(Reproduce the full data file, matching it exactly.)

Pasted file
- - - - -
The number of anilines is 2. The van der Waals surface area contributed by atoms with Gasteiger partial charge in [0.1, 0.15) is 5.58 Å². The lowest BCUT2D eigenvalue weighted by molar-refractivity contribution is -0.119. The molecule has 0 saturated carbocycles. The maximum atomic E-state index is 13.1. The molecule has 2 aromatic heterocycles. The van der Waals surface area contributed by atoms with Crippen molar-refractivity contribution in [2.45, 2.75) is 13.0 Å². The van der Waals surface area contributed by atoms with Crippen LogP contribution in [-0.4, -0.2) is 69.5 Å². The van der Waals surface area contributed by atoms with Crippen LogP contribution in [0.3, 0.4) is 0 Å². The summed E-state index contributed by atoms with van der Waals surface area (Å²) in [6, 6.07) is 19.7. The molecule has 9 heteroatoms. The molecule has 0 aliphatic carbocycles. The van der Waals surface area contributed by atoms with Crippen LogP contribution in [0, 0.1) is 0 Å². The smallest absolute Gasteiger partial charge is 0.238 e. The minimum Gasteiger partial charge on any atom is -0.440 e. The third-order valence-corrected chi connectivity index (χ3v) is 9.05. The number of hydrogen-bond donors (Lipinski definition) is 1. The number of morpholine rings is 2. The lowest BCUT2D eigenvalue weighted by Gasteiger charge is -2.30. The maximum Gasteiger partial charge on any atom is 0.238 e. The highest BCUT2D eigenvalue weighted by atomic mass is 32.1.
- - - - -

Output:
The number of anilines is 2. The van der Waals surface area contributed by atoms with Gasteiger partial charge in [0.1, 0.15) is 5.58 Å². The lowest BCUT2D eigenvalue weighted by molar-refractivity contribution is -0.119. The molecule has 0 saturated carbocycles. The maximum atomic E-state index is 13.1. The molecule has 2 aromatic heterocycles. The van der Waals surface area contributed by atoms with Crippen molar-refractivity contribution in [2.45, 2.75) is 13.0 Å². The van der Waals surface area contributed by atoms with Crippen LogP contribution in [-0.4, -0.2) is 69.5 Å². The van der Waals surface area contributed by atoms with Crippen LogP contribution in [0.3, 0.4) is 0 Å². The summed E-state index contributed by atoms with van der Waals surface area (Å²) in [6, 6.07) is 19.7. The molecule has 9 heteroatoms. The molecule has 0 aliphatic carbocycles. The van der Waals surface area contributed by atoms with Crippen LogP contribution in [0, 0.1) is 0 Å². The smallest absolute Gasteiger partial charge is 0.238 e. The minimum Gasteiger partial charge on any atom is -0.440 e. The third-order valence-corrected chi connectivity index (χ3v) is 9.05. The number of hydrogen-bond donors (Lipinski definition) is 1. The number of morpholine rings is 2. The lowest BCUT2D eigenvalue weighted by Gasteiger charge is -2.30. The maximum Gasteiger partial charge on any atom is 0.238 e. The highest BCUT2D eigenvalue weighted by atomic mass is 32.1.